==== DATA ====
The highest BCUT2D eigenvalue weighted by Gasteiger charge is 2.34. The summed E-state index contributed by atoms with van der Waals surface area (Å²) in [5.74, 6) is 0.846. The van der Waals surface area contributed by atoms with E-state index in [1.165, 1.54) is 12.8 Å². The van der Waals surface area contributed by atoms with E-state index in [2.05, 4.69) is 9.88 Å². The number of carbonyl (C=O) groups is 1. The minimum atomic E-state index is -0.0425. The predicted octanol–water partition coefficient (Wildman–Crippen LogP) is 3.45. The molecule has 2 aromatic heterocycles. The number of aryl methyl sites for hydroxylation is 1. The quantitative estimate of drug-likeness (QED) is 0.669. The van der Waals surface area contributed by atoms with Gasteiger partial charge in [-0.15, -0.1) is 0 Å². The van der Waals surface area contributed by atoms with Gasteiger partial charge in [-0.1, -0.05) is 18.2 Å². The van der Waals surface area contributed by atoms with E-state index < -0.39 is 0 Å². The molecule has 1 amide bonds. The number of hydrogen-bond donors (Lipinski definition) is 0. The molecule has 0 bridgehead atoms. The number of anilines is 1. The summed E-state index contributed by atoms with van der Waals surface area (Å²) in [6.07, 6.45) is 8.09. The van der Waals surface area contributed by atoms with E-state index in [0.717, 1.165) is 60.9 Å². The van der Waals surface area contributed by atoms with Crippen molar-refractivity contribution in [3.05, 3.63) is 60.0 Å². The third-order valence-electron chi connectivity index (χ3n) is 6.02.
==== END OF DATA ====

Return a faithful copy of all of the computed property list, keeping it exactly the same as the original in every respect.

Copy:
The highest BCUT2D eigenvalue weighted by Gasteiger charge is 2.34. The summed E-state index contributed by atoms with van der Waals surface area (Å²) in [5.74, 6) is 0.846. The van der Waals surface area contributed by atoms with E-state index in [1.165, 1.54) is 12.8 Å². The van der Waals surface area contributed by atoms with E-state index in [2.05, 4.69) is 9.88 Å². The number of carbonyl (C=O) groups is 1. The minimum atomic E-state index is -0.0425. The predicted octanol–water partition coefficient (Wildman–Crippen LogP) is 3.45. The molecule has 2 aromatic heterocycles. The number of aryl methyl sites for hydroxylation is 1. The quantitative estimate of drug-likeness (QED) is 0.669. The van der Waals surface area contributed by atoms with Gasteiger partial charge in [-0.15, -0.1) is 0 Å². The van der Waals surface area contributed by atoms with Gasteiger partial charge in [-0.1, -0.05) is 18.2 Å². The van der Waals surface area contributed by atoms with E-state index < -0.39 is 0 Å². The molecule has 1 amide bonds. The number of hydrogen-bond donors (Lipinski definition) is 0. The molecule has 0 bridgehead atoms. The number of anilines is 1. The summed E-state index contributed by atoms with van der Waals surface area (Å²) in [6.07, 6.45) is 8.09. The van der Waals surface area contributed by atoms with E-state index in [0.717, 1.165) is 60.9 Å². The van der Waals surface area contributed by atoms with Crippen molar-refractivity contribution in [3.05, 3.63) is 60.0 Å². The third-order valence-electron chi connectivity index (χ3n) is 6.02.